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Feb. 10, 2011 Volume 32, No. 19

Certificate program aims to prepare and improve first-line supervisors


Nearly 1,500 employees have signed up

Employees who are promoted to managerial positions often lack the preparation, training and tools to be a successful supervisor.

To better prepare them to meet this challenge, MU’s Missouri Training Institute, in collaboration with Human Resource Services, has developed a program for workers who already are in supervisory positions, as well as for employees looking to advance into management.

“Working with Missouri Training Institute to develop a certificate series for first-line supervisors has been a wonderful experience for Human Resource Services,” says Karen Touzeau, assistant vice chancellor for Human Resources Services. “We looked at different vendors to help us develop some of the 21 courses that are part of the program. After meeting with MTI staff, we realized they offered the best options for developing the programs on our list. They are experienced, creative, flexible, open to new ideas and are wonderful presenters. The course evaluations from participants have been excellent.”

The MU First Line Supervisory Certificate was originally designed two years ago for Campus Facilities, Residential Life and Campus Dining employees. In 2010, it was opened to departments across campus. During the past two years, 1,495 people have registered for the program.

The courses in the certificate series are customized to provide supervisors with resources needed to direct and motivate their employees, such as training in budget management and fiscal responsibility. The training also helps teach supervisors how to conduct effective meetings and build successful work teams, as well as fair and effective discipline, accountability and coaching.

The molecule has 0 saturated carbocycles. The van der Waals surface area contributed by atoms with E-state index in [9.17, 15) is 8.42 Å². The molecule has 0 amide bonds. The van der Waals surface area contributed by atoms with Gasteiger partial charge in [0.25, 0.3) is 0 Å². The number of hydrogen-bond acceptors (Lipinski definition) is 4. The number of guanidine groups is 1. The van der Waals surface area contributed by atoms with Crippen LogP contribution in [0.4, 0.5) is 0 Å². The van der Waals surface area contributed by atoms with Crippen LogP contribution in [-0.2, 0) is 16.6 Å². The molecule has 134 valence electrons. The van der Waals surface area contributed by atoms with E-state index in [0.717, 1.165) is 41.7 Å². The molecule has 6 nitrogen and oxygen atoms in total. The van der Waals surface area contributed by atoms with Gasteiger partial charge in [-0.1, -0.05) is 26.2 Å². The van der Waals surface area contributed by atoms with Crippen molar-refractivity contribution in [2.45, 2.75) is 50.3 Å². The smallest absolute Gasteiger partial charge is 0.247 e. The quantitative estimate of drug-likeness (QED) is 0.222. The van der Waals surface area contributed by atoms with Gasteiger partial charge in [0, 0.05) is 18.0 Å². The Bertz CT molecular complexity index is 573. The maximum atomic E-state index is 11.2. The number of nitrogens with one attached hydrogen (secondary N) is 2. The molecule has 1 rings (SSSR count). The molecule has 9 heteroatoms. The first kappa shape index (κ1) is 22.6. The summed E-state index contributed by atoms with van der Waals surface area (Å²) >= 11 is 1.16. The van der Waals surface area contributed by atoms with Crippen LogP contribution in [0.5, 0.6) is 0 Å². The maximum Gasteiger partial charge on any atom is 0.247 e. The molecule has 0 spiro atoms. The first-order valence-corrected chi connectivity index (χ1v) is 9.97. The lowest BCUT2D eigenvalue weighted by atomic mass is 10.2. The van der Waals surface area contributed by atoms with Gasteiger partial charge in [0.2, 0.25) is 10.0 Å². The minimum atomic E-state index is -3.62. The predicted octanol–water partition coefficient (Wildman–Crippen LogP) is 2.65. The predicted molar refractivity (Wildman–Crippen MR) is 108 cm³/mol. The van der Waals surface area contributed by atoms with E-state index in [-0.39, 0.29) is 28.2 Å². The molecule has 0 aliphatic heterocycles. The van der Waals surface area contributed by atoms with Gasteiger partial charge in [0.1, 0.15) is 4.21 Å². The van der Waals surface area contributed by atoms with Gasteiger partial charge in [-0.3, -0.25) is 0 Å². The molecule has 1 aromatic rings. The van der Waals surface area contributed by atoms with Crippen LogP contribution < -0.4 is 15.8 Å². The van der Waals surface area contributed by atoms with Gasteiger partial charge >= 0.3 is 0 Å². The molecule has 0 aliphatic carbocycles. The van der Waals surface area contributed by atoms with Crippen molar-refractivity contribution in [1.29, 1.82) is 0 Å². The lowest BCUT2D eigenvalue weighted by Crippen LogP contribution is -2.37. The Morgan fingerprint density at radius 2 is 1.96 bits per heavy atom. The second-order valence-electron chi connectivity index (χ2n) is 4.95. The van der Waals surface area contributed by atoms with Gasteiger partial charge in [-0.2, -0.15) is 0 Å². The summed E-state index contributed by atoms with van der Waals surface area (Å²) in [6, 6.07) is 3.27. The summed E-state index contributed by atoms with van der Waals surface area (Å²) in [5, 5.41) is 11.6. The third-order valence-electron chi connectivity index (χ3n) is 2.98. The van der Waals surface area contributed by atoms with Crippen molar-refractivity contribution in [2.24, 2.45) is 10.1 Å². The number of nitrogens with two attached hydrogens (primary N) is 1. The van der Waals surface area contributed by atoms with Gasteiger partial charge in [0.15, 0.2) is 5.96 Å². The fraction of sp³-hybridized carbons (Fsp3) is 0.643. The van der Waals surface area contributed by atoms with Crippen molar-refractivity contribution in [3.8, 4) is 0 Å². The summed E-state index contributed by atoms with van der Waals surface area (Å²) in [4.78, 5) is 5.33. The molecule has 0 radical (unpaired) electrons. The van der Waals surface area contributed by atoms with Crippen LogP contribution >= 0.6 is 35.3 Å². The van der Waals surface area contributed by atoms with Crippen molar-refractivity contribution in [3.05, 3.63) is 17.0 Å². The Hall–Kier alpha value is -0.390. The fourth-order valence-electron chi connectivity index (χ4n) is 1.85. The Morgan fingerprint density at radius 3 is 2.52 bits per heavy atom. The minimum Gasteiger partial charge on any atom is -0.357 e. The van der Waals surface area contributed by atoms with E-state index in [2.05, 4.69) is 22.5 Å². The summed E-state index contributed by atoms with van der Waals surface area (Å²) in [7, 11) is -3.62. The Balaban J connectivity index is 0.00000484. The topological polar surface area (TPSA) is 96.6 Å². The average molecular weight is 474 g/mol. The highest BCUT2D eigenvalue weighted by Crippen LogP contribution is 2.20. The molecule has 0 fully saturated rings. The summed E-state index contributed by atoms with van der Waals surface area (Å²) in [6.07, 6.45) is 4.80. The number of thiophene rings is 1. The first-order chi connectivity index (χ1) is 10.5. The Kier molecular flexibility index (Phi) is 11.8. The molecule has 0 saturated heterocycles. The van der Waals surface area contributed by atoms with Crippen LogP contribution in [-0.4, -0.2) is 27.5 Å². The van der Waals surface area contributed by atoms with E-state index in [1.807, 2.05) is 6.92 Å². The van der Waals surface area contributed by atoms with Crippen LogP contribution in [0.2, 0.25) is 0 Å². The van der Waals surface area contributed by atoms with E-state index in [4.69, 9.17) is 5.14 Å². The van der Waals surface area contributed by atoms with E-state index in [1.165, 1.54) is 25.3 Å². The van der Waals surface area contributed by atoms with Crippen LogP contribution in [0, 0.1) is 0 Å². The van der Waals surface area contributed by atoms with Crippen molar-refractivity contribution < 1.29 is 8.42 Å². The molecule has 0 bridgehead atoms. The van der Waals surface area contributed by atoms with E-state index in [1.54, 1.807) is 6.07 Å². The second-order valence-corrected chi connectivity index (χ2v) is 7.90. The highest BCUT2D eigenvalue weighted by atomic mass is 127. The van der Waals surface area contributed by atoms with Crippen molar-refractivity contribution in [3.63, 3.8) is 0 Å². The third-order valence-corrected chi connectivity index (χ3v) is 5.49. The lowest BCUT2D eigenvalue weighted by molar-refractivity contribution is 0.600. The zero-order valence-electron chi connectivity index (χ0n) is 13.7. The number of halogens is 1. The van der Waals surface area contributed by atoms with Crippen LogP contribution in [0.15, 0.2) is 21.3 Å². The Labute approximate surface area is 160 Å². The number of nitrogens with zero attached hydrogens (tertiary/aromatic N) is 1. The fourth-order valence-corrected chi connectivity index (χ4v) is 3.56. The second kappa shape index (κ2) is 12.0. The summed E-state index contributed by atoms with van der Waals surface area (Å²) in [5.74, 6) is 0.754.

Employees can complete a combination of 12 mandatory and optional classes to receive a non-degree certificate from the university or just take classes as needed. The three-hour classes cost $50 and meet in Cornell Hall. A few are offered online, like the university’s policy on family and medical leave and violence in the work place. Participants seeking a certificate can expect to complete the course work in three years, says

Gay Albright, director of business development at the institute and one of the program’s designers. 

“This is a bargain, compared to going off campus for the same training,” Albright said.

The Missouri Training Institute is part of the Trulaske College of Business. For more than a quarter of a century it has provided professional development training and consulting services to businesses, government agencies and institutions of higher education.

 “Since we opened this certificate series program up to the whole university, we have received a number of people coming from all departments on campus,” Albright said, adding that every class is offered in rotation each fall and winter semester.

Along with the willingness to improve professionally and to became a certified first-line supervisor, it is hoped that participants will learn how to motivate employees and improve the relationships they have with workers, Albright says. 

“That is the number one goal,” she says. “They can become better supervisors by attending this training and that would mean employees are more motivated, productive, want to continue to stay and work for them and we have less turnover.”

Because the supervisors come from different units across campus, they have the opportunity to network with people they don’t normally see or know, Albright says.

“It is helpful to hear that others are experiencing similar problems,” she says. “This is a good networking opportunity, a good way to learn about how others manage employees in their units.”

For details about the program, classes and registration, go to or call Albright at 882-2403.